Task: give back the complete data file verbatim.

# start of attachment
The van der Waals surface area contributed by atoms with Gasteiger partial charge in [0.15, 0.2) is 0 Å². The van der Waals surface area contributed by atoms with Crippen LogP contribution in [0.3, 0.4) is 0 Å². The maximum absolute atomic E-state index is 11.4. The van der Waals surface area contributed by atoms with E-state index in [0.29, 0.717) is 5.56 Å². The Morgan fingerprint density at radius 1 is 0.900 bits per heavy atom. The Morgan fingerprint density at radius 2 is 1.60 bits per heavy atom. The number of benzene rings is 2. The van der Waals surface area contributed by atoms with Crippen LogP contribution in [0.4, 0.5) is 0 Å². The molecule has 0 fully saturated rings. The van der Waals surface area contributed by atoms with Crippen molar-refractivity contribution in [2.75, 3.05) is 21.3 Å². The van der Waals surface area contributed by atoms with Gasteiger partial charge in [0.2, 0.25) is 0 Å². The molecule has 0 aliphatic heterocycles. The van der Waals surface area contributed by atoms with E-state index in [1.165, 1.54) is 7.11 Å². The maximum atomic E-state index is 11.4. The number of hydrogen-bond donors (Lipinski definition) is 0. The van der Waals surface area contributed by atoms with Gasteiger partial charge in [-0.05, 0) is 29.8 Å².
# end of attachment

The van der Waals surface area contributed by atoms with Gasteiger partial charge in [0.15, 0.2) is 0 Å². The van der Waals surface area contributed by atoms with Crippen LogP contribution in [0.3, 0.4) is 0 Å². The maximum absolute atomic E-state index is 11.4. The van der Waals surface area contributed by atoms with E-state index in [0.29, 0.717) is 5.56 Å². The Morgan fingerprint density at radius 1 is 0.900 bits per heavy atom. The Morgan fingerprint density at radius 2 is 1.60 bits per heavy atom. The number of benzene rings is 2. The van der Waals surface area contributed by atoms with Crippen LogP contribution in [0.4, 0.5) is 0 Å². The molecule has 0 fully saturated rings. The van der Waals surface area contributed by atoms with Crippen molar-refractivity contribution in [2.75, 3.05) is 21.3 Å². The van der Waals surface area contributed by atoms with Gasteiger partial charge in [0.2, 0.25) is 0 Å². The molecule has 0 aliphatic heterocycles. The van der Waals surface area contributed by atoms with E-state index in [1.165, 1.54) is 7.11 Å². The maximum atomic E-state index is 11.4. The number of hydrogen-bond donors (Lipinski definition) is 0. The van der Waals surface area contributed by atoms with Gasteiger partial charge in [-0.05, 0) is 29.8 Å².